University Of Michigan Ensemble 'Gives A Voice' To Nazi Prisoners Through Unearthed Music While conducting research at the Auschwitz-Birkenau Memorial and Museum, a music theory professor discovered manuscripts of music that haven't been heard since World War II.
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University Of Michigan Ensemble 'Gives A Voice' To Nazi Prisoners Through Unearthed Music

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University Of Michigan Ensemble 'Gives A Voice' To Nazi Prisoners Through Unearthed Music

University Of Michigan Ensemble 'Gives A Voice' To Nazi Prisoners Through Unearthed Music

University Of Michigan Ensemble 'Gives A Voice' To Nazi Prisoners Through Unearthed Music

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  • <iframe src="https://www.npr.org/player/embed/671871706/672675532" width="100%" height="290" frameborder="0" scrolling="no" title="NPR embedded audio player">
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Professor Patricia Hall and graduate student Joshua DeVries discuss the music manuscript for "The Most Beautiful Time Of Life" at University of Michigan. University of Michigan hide caption

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University of Michigan

Professor Patricia Hall and graduate student Joshua DeVries discuss the music manuscript for "The Most Beautiful Time Of Life" at University of Michigan.

University of Michigan

While conducting research deep in the archives at the Auschwitz-Birkenau Memorial and Museum in Poland last summer, Patricia Hall, a music theory professor at the University of Michigan, discovered something unexpected. Professor Hall unearthed manuscripts of music arranged and performed by prisoners in the Nazi death camps. A buoyant foxtrot titled "The Most Beautiful Time Of Life" stood out to Hall, and has now been recorded by Michigan's Contemporary Directions Ensemble. The ironically optimistic titles of the compositions amidst their tragic context surprised Hall. "I just couldn't imagine what titles like that were doing in a death camp," Hall says.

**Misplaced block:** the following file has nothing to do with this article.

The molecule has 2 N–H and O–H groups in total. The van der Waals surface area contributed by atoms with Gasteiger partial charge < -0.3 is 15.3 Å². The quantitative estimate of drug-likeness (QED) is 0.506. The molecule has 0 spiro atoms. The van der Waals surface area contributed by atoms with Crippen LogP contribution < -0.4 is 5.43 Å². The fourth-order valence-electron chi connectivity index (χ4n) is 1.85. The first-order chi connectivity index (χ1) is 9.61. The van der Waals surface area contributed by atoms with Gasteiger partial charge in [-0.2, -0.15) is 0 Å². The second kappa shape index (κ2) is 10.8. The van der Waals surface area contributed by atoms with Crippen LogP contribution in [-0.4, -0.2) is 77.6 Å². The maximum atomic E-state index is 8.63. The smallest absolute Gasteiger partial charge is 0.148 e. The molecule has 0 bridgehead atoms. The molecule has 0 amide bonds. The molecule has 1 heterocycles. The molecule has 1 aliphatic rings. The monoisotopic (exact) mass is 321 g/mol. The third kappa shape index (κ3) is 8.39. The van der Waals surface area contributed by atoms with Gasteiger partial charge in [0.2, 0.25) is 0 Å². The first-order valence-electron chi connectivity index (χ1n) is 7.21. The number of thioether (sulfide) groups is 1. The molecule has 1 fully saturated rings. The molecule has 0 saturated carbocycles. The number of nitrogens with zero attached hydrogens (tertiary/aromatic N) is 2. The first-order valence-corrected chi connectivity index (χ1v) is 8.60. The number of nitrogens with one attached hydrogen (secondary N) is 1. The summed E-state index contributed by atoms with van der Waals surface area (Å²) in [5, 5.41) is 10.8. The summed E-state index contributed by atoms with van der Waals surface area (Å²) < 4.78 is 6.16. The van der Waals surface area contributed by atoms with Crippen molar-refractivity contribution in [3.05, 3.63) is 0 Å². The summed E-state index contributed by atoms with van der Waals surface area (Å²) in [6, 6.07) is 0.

As Professor Hall looked over the manuscript, she noticed three prisoners had carefully written out parts in ink. It was then that she decided to call upon musicians and conductors at the university to make a recording for the archive and, in Hall's words, "give a voice to this manuscript."

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Two of the arrangers signed their prisoner numbers to their work, making it possible for Professor Hall to track down their names. The musicians' distinctive handwriting allowed the professor to identify other compositions they had a role in, even if they didn't sign their prisoner numbers to pages. However, details surrounding the third arranger remain sparse. "He's a bit of a mystery and I would love to know who he is," Hall says.

But even if their musical talents were appreciated by the Nazis, Hall says many of the musicians of Auschwitz were not spared from the camp's brutalities.

"There was one particularly sadistic SS member in the camp who would take out member after member from the orchestra take them to block 11, the execution block, and shoot them," Hall explains.

The archive in which Hall conducted this emotionally taxing research is located in block 25, where the musicians slept. The original tile floor remains, as does the weight of the prisoners' horrific experiences. But the tenacity of the Auschwitz I Orchestra now lives on through the University of Michigan's "The Most Beautiful Time Of Life" recording, which hasn't been heard since it was first arranged and performed by prisoners in the World War II death camp.

"It's one thing to study something in an archive, but it's quite another to, as I say, give it a voice, give it life," Hall says. "I never would have imagined, just looking at this manuscript, that it could have sounded so beautiful."